seats in the synagogues, and greetings in the markets, and to be called of men, Rabbi, Rabbi.”
John saw that these proud Jews were exalting and glorifying themselves by parading their ostentatious piety before the public. They bound portions of the law upon their foreheads and about their wrists, that all might recognize and pay deference to their assumed sanctity. True, God had commanded the children of Israel to place a ribbon of blue in the border of their garments, upon which the ten commandments, in brief, should be embroidered. This was to continually remind them of their duty to love God supremely, and their neighbor as themselves. But the farther they had departed from their primitive purity and simplicity, and the more directly their daily lives were opposed to the law of God, the more particular were they to make broad their phylacteries, and add to the words which God had specified should be traced on the ribbon of blue. Outwardly they were expressing the deepest devotion, while their acts were in strong contrast with their profession.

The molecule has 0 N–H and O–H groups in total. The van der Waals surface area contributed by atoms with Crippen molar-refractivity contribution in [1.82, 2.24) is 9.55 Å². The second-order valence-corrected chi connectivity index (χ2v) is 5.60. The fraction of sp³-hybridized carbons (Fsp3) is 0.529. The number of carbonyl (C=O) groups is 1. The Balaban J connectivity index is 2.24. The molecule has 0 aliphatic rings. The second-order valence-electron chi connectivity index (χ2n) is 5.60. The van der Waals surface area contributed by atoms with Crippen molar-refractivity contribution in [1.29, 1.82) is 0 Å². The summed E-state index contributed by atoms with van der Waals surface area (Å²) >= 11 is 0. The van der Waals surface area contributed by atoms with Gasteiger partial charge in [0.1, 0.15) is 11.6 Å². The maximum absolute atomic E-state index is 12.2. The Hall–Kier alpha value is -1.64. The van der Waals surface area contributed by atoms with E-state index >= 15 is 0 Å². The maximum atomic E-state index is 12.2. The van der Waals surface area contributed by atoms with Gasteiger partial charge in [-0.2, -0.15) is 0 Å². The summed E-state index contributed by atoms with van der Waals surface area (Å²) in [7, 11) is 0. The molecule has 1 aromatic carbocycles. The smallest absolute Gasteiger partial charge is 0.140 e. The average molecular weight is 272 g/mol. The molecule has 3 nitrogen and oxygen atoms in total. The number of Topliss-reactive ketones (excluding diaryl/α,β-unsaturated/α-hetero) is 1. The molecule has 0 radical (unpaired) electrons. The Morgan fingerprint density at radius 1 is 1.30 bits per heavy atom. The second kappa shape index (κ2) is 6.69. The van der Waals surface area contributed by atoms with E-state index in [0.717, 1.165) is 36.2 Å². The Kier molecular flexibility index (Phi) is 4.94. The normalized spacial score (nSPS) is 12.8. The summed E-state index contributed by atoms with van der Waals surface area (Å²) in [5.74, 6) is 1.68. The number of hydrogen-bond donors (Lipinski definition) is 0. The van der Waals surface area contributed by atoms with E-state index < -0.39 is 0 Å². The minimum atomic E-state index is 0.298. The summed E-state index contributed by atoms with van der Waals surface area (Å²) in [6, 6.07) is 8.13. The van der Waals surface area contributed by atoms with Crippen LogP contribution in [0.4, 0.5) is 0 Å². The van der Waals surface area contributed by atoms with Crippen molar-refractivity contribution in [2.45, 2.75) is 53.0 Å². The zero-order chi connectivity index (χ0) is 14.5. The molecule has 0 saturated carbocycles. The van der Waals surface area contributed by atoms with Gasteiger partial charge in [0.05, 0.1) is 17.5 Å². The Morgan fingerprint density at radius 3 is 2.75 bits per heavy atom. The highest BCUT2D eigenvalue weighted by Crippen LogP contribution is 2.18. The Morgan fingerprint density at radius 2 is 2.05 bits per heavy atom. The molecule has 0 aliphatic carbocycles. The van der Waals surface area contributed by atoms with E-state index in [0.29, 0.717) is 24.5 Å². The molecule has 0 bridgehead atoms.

The spirit of reform stirred the soul of John. The light of wisdom and the power of God were upon him. Inspiration from Heaven kindled a holy zeal that led him to denounce the Jewish priests, and pronounce the curse of God upon